The author has dealt with these phenomena in quite different ways. In the framework of recent developments of architectural ethnology and architectural anthropology these formations were studied in all details with the eyes and the methods of a researching architect. As buildings they soon showed their essential character as signs for certain territorial domains, for a village or a village-district. The rituals - essentially devoted to the construction and destruction of such signs - showed their close relations to specific social units. A kind of heraldry or an open-air land register. The detailed studies show clearly that these groups - well organised - identify themselves with their vital environments in these cults. They appropriate it physically and spiritually.

This clearly explains the high value of these objects. Settlement history is not written with ink on paper, the signs are 'written' into the landscape itself. The rites are reminders of the chess-game. Like chess figures these signs are set up in the centre of certain domains, where they remain stable semantic indicators for a certain time, or are moved or removed according to certain rules and thus express a constitutional structure. At the local 'origins', the founder of the village had appropriated the domains of his village by setting a fibroconstructive sign. Through ritual renewal it survives into our times and documents the 'constitution' of the settlement. Traditionally the priest was the representant of the founderhouse. He was called kami-nushi, the owner of the deity. His power as village-chief is documented in this sign. In many villages even today the present representative man of the founderhouse is like a local king. It is thus evident: the signs are the archives of the local settlement 'history'. In short, using the analogy of the chess game, we can easily guess what these signs and rites once meant for farmers: the chessboard was not just a playground, it guaranteed their existence.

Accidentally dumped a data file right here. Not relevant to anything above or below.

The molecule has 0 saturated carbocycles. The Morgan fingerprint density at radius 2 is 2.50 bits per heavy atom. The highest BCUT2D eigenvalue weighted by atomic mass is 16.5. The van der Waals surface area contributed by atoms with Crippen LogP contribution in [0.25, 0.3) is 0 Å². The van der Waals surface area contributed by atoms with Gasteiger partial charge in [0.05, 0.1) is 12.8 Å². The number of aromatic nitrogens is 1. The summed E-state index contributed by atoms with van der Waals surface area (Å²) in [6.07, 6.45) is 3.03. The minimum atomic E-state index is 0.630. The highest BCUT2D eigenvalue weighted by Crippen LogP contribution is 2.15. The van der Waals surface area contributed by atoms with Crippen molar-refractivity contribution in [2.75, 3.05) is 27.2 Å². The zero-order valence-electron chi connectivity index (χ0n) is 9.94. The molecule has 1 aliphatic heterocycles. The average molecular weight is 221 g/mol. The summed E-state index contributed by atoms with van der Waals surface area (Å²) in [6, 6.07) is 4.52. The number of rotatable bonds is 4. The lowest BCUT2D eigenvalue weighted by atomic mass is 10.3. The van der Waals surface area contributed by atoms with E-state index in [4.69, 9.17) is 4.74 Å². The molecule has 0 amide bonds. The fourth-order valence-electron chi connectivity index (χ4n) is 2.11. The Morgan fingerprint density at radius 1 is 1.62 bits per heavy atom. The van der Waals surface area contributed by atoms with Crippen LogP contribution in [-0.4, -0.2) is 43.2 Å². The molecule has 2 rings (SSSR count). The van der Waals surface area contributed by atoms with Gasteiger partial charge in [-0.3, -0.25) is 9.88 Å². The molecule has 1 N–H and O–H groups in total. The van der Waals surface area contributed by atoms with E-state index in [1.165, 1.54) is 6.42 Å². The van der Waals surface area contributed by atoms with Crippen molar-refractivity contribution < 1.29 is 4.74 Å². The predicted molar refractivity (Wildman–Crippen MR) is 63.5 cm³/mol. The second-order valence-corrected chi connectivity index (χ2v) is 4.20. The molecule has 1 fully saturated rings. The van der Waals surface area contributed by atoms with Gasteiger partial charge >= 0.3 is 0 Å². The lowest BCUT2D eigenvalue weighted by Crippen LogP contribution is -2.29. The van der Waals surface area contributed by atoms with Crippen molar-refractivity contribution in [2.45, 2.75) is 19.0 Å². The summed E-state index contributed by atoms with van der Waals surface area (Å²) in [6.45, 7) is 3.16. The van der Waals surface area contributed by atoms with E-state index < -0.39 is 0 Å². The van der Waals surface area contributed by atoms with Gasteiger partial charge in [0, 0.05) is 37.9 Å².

Thus, we have gained some insights into the vital factors of the Japanese village. But this does not explain the rich cultural expressions we are confronted with, particularly at rites and cultic festivals. Where do they come from? Why do Japanese farmers adore beauty? The answer is clear: the villagers had a model, a prototype of their cultural 'designs'. The village layout with its polar relation of fields for productive work and tabooed mountains for instance represent the same 'meta-physics' which we find in the fibroconstructive signs. (Fig. 8)

That cultures use symbolic models for their environmental 'design' over hundreds, even thousands of years we clearly know from China: for more than 2000 years, the Yin-Yang and Tao symbolisms were at the basis of Chinese 'designs' in the widest sense. Did we make a discovery? Were such fibroconstructive signs the prototypes of this harmonious 'modeling' of man's environment and social structure? Are these fibroconstructive signs at the same time models of an aesthetico-philosophical concept (polar harmony)? Do they somehow represent the origins of art? Are they microcosmic models of man's macrocosmic structural ideas? It seems so. We have many sources to support this assumption universally.